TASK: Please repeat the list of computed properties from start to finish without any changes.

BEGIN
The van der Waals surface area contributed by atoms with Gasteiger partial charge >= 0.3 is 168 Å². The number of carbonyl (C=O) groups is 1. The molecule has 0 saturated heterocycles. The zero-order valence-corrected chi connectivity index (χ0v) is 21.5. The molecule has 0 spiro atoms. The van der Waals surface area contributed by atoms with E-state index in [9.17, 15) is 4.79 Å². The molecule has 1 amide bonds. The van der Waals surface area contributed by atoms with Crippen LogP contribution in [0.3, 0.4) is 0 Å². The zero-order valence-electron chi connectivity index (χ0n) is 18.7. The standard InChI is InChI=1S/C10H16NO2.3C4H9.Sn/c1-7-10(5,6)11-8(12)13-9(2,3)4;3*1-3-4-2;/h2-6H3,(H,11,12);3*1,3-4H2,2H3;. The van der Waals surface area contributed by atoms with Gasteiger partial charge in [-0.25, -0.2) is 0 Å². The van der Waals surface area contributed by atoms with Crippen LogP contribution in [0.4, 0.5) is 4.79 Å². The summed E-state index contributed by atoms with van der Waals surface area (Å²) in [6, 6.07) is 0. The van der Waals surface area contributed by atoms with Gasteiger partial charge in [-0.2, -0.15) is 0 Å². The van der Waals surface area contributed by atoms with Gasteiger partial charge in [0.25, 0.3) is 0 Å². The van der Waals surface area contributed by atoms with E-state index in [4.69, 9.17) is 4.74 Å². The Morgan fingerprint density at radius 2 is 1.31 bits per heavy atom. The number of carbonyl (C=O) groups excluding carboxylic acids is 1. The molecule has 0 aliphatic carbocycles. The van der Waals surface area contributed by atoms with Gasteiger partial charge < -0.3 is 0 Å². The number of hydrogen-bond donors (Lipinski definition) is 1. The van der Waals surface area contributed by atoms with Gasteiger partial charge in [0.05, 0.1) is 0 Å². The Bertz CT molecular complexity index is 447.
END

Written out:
The van der Waals surface area contributed by atoms with Gasteiger partial charge >= 0.3 is 168 Å². The number of carbonyl (C=O) groups is 1. The molecule has 0 saturated heterocycles. The zero-order valence-corrected chi connectivity index (χ0v) is 21.5. The molecule has 0 spiro atoms. The van der Waals surface area contributed by atoms with E-state index in [9.17, 15) is 4.79 Å². The molecule has 1 amide bonds. The van der Waals surface area contributed by atoms with Crippen LogP contribution in [0.3, 0.4) is 0 Å². The zero-order valence-electron chi connectivity index (χ0n) is 18.7. The standard InChI is InChI=1S/C10H16NO2.3C4H9.Sn/c1-7-10(5,6)11-8(12)13-9(2,3)4;3*1-3-4-2;/h2-6H3,(H,11,12);3*1,3-4H2,2H3;. The van der Waals surface area contributed by atoms with Gasteiger partial charge in [-0.25, -0.2) is 0 Å². The van der Waals surface area contributed by atoms with Crippen LogP contribution in [0.4, 0.5) is 4.79 Å². The summed E-state index contributed by atoms with van der Waals surface area (Å²) in [6, 6.07) is 0. The van der Waals surface area contributed by atoms with Gasteiger partial charge in [-0.2, -0.15) is 0 Å². The van der Waals surface area contributed by atoms with Gasteiger partial charge in [0.25, 0.3) is 0 Å². The van der Waals surface area contributed by atoms with E-state index in [4.69, 9.17) is 4.74 Å². The Morgan fingerprint density at radius 2 is 1.31 bits per heavy atom. The number of carbonyl (C=O) groups excluding carboxylic acids is 1. The molecule has 0 aliphatic carbocycles. The van der Waals surface area contributed by atoms with Gasteiger partial charge < -0.3 is 0 Å². The number of hydrogen-bond donors (Lipinski definition) is 1. The van der Waals surface area contributed by atoms with Gasteiger partial charge in [0.05, 0.1) is 0 Å². The Bertz CT molecular complexity index is 447.